Scottie Hughes
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A new poll by Rasmussen Reports found that only 8% of Americans now identified themselves as members of the Tea Party.  While that still equals more then 25 million people, this is a startling drop from the 24% who answered same question just 4 years ago.  Of course, the liberal media in this country were first to publicize the poll results.  I could almost hear the chorus of left wing politicos singing, “Ding Dong the Tea Party is Dead,” while giving each other high fives.

Why would someone identify himself or herself as a Tea Party member these days with a label that has virtually become a curse word in the public eye? Thanks in part to the constant barrage of negative reporting by the media as well as the spiteful jealousy of the moderate wing of the Republican establishment, it looks as though the general public has bought the propaganda that being a Tea Partier means you combine the opinions of a homophobe, raciest, bigot, sexist, redneck all in one.

On February 19, 2009 CNBC’s Rick Santelli’s “Shout Heard Around the World” reignited the same fire that those in Boston felt almost 240 years before.  Santelli’s remark to organize a Chicago Tea Party as a revolt to the mortgage bailout was how the residents of Boston felt about onerous taxation by the British.

Within weeks, millions of folks were united under the founding principles of the Tea Party: limited federal government, the protection of individual freedoms and choices, personal responsibility and accountability, returning political power to the states and the people and most important a free market system.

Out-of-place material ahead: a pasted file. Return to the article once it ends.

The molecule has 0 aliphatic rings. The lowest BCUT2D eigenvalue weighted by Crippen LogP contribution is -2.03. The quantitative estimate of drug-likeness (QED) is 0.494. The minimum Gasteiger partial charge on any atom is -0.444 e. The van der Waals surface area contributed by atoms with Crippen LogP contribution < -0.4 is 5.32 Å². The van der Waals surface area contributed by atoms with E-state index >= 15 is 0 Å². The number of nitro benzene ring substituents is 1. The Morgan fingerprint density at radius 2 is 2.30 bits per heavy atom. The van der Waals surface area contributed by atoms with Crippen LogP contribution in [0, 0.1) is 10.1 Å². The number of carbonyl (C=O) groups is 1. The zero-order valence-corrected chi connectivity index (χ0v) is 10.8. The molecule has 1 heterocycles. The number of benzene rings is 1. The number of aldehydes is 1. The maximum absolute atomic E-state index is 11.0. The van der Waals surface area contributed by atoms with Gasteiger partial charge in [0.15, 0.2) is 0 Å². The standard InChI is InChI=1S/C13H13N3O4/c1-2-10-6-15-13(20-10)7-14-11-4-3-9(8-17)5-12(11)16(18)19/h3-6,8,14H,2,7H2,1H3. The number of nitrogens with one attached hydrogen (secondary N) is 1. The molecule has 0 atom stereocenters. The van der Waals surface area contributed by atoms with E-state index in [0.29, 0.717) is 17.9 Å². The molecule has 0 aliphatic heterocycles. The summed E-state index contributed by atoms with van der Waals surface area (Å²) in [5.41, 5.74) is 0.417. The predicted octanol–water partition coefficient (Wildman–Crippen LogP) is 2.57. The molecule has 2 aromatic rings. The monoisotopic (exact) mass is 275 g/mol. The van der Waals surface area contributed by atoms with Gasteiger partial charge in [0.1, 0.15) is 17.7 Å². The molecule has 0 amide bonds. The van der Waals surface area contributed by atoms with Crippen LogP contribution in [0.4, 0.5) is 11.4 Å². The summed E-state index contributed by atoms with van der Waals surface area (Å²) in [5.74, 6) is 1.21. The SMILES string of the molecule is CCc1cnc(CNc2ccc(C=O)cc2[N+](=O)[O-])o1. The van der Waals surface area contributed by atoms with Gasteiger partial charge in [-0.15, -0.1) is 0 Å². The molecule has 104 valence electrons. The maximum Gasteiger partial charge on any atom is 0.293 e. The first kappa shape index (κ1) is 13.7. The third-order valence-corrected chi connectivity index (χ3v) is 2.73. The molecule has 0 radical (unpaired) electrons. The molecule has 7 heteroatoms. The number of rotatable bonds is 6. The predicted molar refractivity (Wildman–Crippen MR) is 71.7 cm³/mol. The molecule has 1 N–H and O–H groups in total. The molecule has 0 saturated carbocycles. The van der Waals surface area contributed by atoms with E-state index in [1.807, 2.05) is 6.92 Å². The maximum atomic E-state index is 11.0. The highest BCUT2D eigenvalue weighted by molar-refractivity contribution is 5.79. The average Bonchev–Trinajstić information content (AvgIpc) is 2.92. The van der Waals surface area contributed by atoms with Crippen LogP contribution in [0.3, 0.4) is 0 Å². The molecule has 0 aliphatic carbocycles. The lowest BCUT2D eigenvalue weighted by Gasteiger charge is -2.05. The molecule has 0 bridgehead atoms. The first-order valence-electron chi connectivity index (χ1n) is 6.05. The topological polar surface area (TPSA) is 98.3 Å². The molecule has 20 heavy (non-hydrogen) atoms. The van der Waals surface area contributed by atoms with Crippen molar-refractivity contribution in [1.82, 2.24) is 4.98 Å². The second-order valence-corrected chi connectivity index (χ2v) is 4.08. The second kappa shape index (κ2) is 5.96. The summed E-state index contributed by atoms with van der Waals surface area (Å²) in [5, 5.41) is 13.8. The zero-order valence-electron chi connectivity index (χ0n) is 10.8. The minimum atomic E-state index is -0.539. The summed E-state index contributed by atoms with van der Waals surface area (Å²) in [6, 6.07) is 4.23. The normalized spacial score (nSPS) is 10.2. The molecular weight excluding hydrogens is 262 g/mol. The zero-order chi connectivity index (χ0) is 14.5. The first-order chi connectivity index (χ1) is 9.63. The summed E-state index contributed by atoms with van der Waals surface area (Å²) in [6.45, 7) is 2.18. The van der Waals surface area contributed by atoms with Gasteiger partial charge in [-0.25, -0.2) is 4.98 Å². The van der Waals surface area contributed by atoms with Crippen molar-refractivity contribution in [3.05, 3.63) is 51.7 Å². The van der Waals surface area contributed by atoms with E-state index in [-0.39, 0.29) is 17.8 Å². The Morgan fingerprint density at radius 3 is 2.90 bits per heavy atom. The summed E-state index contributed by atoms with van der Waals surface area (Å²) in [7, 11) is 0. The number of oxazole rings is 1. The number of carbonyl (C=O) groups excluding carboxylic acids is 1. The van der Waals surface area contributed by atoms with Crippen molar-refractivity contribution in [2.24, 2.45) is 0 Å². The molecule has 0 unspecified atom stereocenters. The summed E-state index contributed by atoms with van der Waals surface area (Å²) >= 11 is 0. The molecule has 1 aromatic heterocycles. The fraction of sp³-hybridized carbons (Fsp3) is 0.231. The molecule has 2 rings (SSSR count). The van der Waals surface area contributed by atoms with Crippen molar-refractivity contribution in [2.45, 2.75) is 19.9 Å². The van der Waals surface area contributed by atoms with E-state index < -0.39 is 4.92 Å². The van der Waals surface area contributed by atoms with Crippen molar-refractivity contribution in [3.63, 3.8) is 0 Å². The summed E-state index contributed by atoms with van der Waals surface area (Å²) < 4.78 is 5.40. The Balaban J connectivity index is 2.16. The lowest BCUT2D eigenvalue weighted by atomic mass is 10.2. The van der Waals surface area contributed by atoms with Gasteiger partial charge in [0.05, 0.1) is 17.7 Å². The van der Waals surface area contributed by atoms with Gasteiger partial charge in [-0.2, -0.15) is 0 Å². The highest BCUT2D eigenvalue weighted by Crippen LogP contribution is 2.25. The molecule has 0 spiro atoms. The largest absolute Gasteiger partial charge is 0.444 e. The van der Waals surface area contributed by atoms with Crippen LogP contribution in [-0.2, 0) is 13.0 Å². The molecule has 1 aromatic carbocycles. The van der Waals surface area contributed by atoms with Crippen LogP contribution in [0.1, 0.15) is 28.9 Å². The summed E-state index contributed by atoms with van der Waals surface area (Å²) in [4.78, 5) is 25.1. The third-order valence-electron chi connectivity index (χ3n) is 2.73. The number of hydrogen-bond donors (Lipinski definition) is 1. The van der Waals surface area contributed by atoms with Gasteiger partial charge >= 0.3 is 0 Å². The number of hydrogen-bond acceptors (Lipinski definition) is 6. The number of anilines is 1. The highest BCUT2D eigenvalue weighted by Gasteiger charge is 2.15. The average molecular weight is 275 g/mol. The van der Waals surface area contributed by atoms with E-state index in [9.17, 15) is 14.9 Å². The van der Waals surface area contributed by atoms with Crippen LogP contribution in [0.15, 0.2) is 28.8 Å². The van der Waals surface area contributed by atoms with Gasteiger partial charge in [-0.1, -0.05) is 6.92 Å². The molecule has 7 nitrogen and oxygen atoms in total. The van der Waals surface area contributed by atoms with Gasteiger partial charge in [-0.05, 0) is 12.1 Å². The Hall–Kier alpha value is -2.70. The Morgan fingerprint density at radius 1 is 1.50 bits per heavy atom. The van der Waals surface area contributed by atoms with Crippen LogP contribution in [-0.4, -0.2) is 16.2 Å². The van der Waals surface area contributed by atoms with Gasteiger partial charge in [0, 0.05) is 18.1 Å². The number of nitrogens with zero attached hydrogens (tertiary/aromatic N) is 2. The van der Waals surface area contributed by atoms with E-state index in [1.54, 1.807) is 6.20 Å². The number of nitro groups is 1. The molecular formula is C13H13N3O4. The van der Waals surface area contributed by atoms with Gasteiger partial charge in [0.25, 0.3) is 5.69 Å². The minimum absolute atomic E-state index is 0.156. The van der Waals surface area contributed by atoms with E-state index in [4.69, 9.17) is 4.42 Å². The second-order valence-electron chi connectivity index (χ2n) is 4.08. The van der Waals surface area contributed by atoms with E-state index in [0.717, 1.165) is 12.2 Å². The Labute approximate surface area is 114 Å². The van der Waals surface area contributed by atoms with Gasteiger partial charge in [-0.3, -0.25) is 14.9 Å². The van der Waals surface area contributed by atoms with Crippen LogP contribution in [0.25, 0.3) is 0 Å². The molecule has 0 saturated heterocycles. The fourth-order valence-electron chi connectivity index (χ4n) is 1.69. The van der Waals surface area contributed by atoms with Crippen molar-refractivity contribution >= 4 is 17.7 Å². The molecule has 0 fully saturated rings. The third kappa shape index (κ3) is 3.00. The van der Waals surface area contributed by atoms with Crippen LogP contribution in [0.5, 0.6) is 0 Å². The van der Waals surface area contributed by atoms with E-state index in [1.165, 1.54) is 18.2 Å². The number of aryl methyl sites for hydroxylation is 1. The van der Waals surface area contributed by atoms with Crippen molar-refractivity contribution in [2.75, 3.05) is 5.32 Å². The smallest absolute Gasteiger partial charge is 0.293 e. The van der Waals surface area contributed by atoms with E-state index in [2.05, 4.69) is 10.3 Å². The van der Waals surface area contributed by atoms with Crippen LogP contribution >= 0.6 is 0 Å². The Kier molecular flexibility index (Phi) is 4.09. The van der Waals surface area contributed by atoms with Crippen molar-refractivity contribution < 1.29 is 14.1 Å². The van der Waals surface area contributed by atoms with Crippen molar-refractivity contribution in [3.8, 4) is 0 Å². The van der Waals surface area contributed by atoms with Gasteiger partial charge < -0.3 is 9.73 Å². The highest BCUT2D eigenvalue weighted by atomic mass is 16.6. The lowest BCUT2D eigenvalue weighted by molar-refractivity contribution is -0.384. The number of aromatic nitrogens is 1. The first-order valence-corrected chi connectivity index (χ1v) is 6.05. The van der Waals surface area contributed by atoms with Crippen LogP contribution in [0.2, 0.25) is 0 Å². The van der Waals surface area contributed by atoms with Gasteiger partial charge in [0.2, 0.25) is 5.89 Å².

The need for those principles is only more urgent four years into the Obama presidency.   I believe the number of Americans who believe in those tents has increased over that time period, even if they do not call themselves members of the “tea party.”

When millions of Americans educated themselves and protested en masse about how big our Government had grown and delivered a stunning verdict at the ballot box in 2010 by sending dozens of Tea Party candidates to Congress, the liberal elite and GOP establishment took notice. They knew the movement was a mortal threat to their political existence in a center-right country. 

The only option they had was to demonize Tea Partiers. It is only human nature to point at someone else just to make sure no one is pointing at you.

So how does the Tea Party survive?  The Tea Party could just change their name, as it seemed to work for ACORN.  But this would be portrayed as a sign of resignation and defeat. 

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Scottie Hughes

Scottie Nell Hughes is the news director and chief journalist for the Tea Party News Network as well as a contributor to Patriot.TV and PatriotUpdate.com.